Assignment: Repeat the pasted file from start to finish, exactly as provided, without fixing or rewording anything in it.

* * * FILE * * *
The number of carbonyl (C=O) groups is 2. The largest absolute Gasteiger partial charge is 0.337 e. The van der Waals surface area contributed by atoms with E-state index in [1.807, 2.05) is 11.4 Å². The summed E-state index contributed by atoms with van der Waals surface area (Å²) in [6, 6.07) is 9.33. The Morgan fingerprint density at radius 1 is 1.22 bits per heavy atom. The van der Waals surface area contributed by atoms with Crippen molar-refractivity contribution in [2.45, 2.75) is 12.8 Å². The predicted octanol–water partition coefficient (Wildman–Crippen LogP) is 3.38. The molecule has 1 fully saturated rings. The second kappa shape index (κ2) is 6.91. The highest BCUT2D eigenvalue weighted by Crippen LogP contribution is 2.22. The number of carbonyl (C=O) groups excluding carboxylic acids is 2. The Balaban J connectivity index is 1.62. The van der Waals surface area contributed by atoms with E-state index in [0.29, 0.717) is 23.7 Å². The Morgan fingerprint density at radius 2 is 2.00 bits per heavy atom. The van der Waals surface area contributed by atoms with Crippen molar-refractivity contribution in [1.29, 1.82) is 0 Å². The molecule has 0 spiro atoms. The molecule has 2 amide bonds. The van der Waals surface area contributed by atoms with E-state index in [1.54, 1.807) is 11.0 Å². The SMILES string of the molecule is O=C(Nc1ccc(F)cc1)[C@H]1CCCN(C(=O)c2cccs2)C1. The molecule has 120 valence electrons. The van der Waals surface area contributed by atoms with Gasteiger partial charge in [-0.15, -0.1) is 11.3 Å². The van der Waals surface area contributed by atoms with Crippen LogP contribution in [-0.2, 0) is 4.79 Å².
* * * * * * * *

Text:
The number of carbonyl (C=O) groups is 2. The largest absolute Gasteiger partial charge is 0.337 e. The van der Waals surface area contributed by atoms with E-state index in [1.807, 2.05) is 11.4 Å². The summed E-state index contributed by atoms with van der Waals surface area (Å²) in [6, 6.07) is 9.33. The Morgan fingerprint density at radius 1 is 1.22 bits per heavy atom. The van der Waals surface area contributed by atoms with Crippen molar-refractivity contribution in [2.45, 2.75) is 12.8 Å². The predicted octanol–water partition coefficient (Wildman–Crippen LogP) is 3.38. The molecule has 1 fully saturated rings. The second kappa shape index (κ2) is 6.91. The highest BCUT2D eigenvalue weighted by Crippen LogP contribution is 2.22. The number of carbonyl (C=O) groups excluding carboxylic acids is 2. The Balaban J connectivity index is 1.62. The van der Waals surface area contributed by atoms with E-state index in [0.29, 0.717) is 23.7 Å². The Morgan fingerprint density at radius 2 is 2.00 bits per heavy atom. The van der Waals surface area contributed by atoms with Crippen molar-refractivity contribution in [1.29, 1.82) is 0 Å². The molecule has 0 spiro atoms. The molecule has 2 amide bonds. The van der Waals surface area contributed by atoms with E-state index in [1.54, 1.807) is 11.0 Å². The SMILES string of the molecule is O=C(Nc1ccc(F)cc1)[C@H]1CCCN(C(=O)c2cccs2)C1. The molecule has 120 valence electrons. The van der Waals surface area contributed by atoms with Gasteiger partial charge in [-0.15, -0.1) is 11.3 Å². The van der Waals surface area contributed by atoms with Crippen LogP contribution in [-0.2, 0) is 4.79 Å².